MI5 knew of possible plot before Fishmongers’ Hall attack, court told

Emily Pennink, PA Old Bailey Correspondent
·2-min read

MI5 had intelligence the Fishmongers’ Hall terrorist was plotting an attack before his release from prison, a court has heard.

Convicted terrorist Usman Khan, 28, killed Cambridge University graduates Saskia Jones, 23, and Jack Merritt, 25, during a prisoner rehabilitation event near London Bridge on November 29 2019.

Khan, who was armed with two knives and wore a fake suicide vest, was tackled by members of the public then shot dead by police on London Bridge.

A full inquest, due to start on April 12, will examine how the tragedy happened, and if it could have been stopped.

Incident on London Bridge
Saskia Jones was killed in the attack (Met Police/PA)

On Friday, coroner Mark Lucraft QC heard arguments from the victims’ families for individual MI5 officers to give evidence, rather than a single high ranking officer, known as Witness A.

Nick Armstrong, for the Merritt family, said: “We do not want an overarching narrative, we want the facts, the detailed facts.

“This is about the level of risk Mr Khan represented and the level of unknowns about the risk.

“And the decisions that were taken, despite those unknowns, to let him go to Fishmongers’ Hall.

“The fact he was in a high-risk category A shortly before release is significant.

“He spent much of his detention in special units and went straight out into the community without proper scrutiny.

“It would not have taken much in the way of information-sharing or concern to have changed the outcome of this.”

Incident on London Bridge
Jack Merritt, one of the victims of the attack (Met Police/PA)

Speaking by videolink to the Old Bailey, Mr Armstrong went on: “MI5 had intelligence before release he was planning a post-release attack.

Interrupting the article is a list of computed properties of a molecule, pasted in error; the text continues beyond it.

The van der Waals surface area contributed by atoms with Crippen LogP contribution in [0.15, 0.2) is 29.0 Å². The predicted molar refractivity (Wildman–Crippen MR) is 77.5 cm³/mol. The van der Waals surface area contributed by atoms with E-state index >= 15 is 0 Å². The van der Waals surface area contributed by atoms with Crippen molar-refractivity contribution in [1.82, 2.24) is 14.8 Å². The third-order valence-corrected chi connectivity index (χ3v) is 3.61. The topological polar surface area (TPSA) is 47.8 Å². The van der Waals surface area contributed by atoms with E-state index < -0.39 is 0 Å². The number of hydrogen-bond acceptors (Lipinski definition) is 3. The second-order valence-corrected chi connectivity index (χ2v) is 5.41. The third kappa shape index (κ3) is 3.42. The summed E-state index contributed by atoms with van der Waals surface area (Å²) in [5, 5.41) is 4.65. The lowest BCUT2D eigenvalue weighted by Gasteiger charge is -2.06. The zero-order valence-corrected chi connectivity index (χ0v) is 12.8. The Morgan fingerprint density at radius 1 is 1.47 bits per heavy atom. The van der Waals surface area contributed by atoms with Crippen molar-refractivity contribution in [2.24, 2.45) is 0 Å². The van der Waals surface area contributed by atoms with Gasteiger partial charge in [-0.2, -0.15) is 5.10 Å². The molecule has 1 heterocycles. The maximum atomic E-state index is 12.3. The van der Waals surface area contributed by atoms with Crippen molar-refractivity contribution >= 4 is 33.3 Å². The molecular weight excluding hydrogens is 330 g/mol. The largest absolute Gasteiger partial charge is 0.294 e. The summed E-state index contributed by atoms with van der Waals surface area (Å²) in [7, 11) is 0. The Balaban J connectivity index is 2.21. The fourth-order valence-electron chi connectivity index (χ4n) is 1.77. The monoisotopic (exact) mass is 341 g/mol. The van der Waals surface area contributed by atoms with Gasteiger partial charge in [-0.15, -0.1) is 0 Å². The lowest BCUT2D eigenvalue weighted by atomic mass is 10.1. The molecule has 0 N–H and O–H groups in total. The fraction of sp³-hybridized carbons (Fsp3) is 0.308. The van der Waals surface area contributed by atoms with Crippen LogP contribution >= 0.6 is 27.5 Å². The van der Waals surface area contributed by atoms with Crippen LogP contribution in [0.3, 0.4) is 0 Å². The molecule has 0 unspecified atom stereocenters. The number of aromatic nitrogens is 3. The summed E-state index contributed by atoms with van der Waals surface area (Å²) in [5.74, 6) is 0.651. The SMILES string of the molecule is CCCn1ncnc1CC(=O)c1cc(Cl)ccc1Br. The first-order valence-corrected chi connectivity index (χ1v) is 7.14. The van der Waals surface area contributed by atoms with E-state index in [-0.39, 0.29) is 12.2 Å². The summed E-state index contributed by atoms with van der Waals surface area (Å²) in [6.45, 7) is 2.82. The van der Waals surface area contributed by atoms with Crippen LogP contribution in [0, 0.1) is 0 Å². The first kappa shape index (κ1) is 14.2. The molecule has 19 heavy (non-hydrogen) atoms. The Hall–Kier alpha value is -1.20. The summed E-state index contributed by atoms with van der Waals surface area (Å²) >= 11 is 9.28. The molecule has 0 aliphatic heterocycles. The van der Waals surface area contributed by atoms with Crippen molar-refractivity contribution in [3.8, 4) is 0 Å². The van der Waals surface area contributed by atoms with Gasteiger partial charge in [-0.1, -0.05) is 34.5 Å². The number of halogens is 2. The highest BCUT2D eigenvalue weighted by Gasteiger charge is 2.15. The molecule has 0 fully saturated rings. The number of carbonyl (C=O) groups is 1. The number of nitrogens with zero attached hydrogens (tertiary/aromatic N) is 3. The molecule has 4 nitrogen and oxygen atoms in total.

“That is a matter of obviously great significance.”

There was also evidence he had been radicalising other inmates and encouraging violence, the court heard.

The lawyer added that Khan was suspected of “false compliance” and was considering relocating to Pakistan and giving up his nationality.

In response, Jonathan Hough QC, counsel for the coroner, confirmed police and probation service officers would give evidence on the decision-making in Khan’s case.

If there was information not disclosed to decision-makers then Witness A could talk about that, he said.

Mr Hough went on: “Decision-makers can be asked what they would have done if that was brought to their attention.

“MI5 had intelligence shortly before his release he might return to his old ways on the outside, ways of terrorist offending.”

That intelligence was not particular to security services and was in the records of other agencies, who could give evidence, Mr Hough said.

Khan’s desire to return to Pakistan could also be explored by other witnesses, including Witness A, the court heard.

Mr Lucraft set a further pre-inquest hearing for March 25.

It is expected to include an application for some security service documents not to be made public in the interests of national security.